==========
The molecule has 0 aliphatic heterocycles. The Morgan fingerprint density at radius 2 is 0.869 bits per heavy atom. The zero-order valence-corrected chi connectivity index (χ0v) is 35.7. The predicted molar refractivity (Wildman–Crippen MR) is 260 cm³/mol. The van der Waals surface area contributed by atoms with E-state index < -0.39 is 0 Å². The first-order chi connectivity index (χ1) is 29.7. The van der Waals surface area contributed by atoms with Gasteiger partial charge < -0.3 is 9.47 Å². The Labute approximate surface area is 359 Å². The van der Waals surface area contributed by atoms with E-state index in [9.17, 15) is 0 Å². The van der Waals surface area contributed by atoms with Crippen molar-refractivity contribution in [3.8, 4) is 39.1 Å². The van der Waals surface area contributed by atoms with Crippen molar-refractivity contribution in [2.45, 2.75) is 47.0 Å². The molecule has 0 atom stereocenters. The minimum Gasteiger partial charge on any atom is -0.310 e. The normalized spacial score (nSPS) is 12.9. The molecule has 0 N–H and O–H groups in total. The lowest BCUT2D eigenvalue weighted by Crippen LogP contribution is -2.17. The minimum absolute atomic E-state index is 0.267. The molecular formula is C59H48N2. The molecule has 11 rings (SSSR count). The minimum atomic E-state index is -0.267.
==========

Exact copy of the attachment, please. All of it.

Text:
The molecule has 0 aliphatic heterocycles. The Morgan fingerprint density at radius 2 is 0.869 bits per heavy atom. The zero-order valence-corrected chi connectivity index (χ0v) is 35.7. The predicted molar refractivity (Wildman–Crippen MR) is 260 cm³/mol. The van der Waals surface area contributed by atoms with E-state index < -0.39 is 0 Å². The first-order chi connectivity index (χ1) is 29.7. The van der Waals surface area contributed by atoms with Gasteiger partial charge < -0.3 is 9.47 Å². The Labute approximate surface area is 359 Å². The van der Waals surface area contributed by atoms with E-state index in [9.17, 15) is 0 Å². The van der Waals surface area contributed by atoms with Crippen molar-refractivity contribution in [3.8, 4) is 39.1 Å². The van der Waals surface area contributed by atoms with Crippen molar-refractivity contribution in [2.45, 2.75) is 47.0 Å². The molecule has 0 atom stereocenters. The minimum Gasteiger partial charge on any atom is -0.310 e. The normalized spacial score (nSPS) is 12.9. The molecule has 0 N–H and O–H groups in total. The lowest BCUT2D eigenvalue weighted by Crippen LogP contribution is -2.17. The minimum absolute atomic E-state index is 0.267. The molecular formula is C59H48N2. The molecule has 11 rings (SSSR count). The minimum atomic E-state index is -0.267.